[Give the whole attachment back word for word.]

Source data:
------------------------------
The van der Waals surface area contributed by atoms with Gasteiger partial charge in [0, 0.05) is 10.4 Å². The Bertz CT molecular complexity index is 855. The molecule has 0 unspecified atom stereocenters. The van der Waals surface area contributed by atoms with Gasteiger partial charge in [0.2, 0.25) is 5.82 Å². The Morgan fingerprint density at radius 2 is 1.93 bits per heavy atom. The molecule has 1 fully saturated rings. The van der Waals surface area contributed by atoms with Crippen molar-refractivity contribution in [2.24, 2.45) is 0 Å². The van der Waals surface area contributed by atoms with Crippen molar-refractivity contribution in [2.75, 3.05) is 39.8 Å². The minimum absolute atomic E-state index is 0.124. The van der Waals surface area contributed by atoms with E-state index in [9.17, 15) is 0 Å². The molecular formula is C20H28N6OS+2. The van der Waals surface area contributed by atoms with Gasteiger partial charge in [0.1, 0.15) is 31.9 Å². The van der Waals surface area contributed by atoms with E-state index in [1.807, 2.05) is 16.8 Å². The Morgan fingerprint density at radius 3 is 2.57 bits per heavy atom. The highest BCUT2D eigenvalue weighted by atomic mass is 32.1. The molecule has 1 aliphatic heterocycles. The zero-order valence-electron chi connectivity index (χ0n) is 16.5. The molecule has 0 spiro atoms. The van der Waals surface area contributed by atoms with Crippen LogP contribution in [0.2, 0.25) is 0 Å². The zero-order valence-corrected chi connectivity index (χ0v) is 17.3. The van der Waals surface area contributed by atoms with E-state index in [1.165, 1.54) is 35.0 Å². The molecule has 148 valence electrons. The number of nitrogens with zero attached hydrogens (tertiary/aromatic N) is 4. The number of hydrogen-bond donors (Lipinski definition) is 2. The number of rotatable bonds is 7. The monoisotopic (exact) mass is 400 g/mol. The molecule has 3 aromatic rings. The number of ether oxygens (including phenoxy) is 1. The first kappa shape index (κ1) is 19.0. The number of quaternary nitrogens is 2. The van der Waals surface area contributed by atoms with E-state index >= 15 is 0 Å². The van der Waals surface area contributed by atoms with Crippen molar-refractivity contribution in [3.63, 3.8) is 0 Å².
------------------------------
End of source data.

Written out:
The van der Waals surface area contributed by atoms with Gasteiger partial charge in [0, 0.05) is 10.4 Å². The Bertz CT molecular complexity index is 855. The molecule has 0 unspecified atom stereocenters. The van der Waals surface area contributed by atoms with Gasteiger partial charge in [0.2, 0.25) is 5.82 Å². The Morgan fingerprint density at radius 2 is 1.93 bits per heavy atom. The molecule has 1 fully saturated rings. The van der Waals surface area contributed by atoms with Crippen molar-refractivity contribution in [2.24, 2.45) is 0 Å². The van der Waals surface area contributed by atoms with Crippen molar-refractivity contribution in [2.75, 3.05) is 39.8 Å². The minimum absolute atomic E-state index is 0.124. The van der Waals surface area contributed by atoms with E-state index in [9.17, 15) is 0 Å². The molecular formula is C20H28N6OS+2. The van der Waals surface area contributed by atoms with Gasteiger partial charge in [0.1, 0.15) is 31.9 Å². The van der Waals surface area contributed by atoms with E-state index in [1.807, 2.05) is 16.8 Å². The Morgan fingerprint density at radius 3 is 2.57 bits per heavy atom. The highest BCUT2D eigenvalue weighted by atomic mass is 32.1. The molecule has 1 aliphatic heterocycles. The zero-order valence-electron chi connectivity index (χ0n) is 16.5. The molecule has 0 spiro atoms. The van der Waals surface area contributed by atoms with Crippen LogP contribution in [0.2, 0.25) is 0 Å². The zero-order valence-corrected chi connectivity index (χ0v) is 17.3. The van der Waals surface area contributed by atoms with E-state index in [1.165, 1.54) is 35.0 Å². The molecule has 148 valence electrons. The number of nitrogens with zero attached hydrogens (tertiary/aromatic N) is 4. The number of hydrogen-bond donors (Lipinski definition) is 2. The number of rotatable bonds is 7. The monoisotopic (exact) mass is 400 g/mol. The molecule has 3 aromatic rings. The number of ether oxygens (including phenoxy) is 1. The first kappa shape index (κ1) is 19.0. The number of quaternary nitrogens is 2. The van der Waals surface area contributed by atoms with E-state index >= 15 is 0 Å². The van der Waals surface area contributed by atoms with Crippen molar-refractivity contribution in [3.63, 3.8) is 0 Å².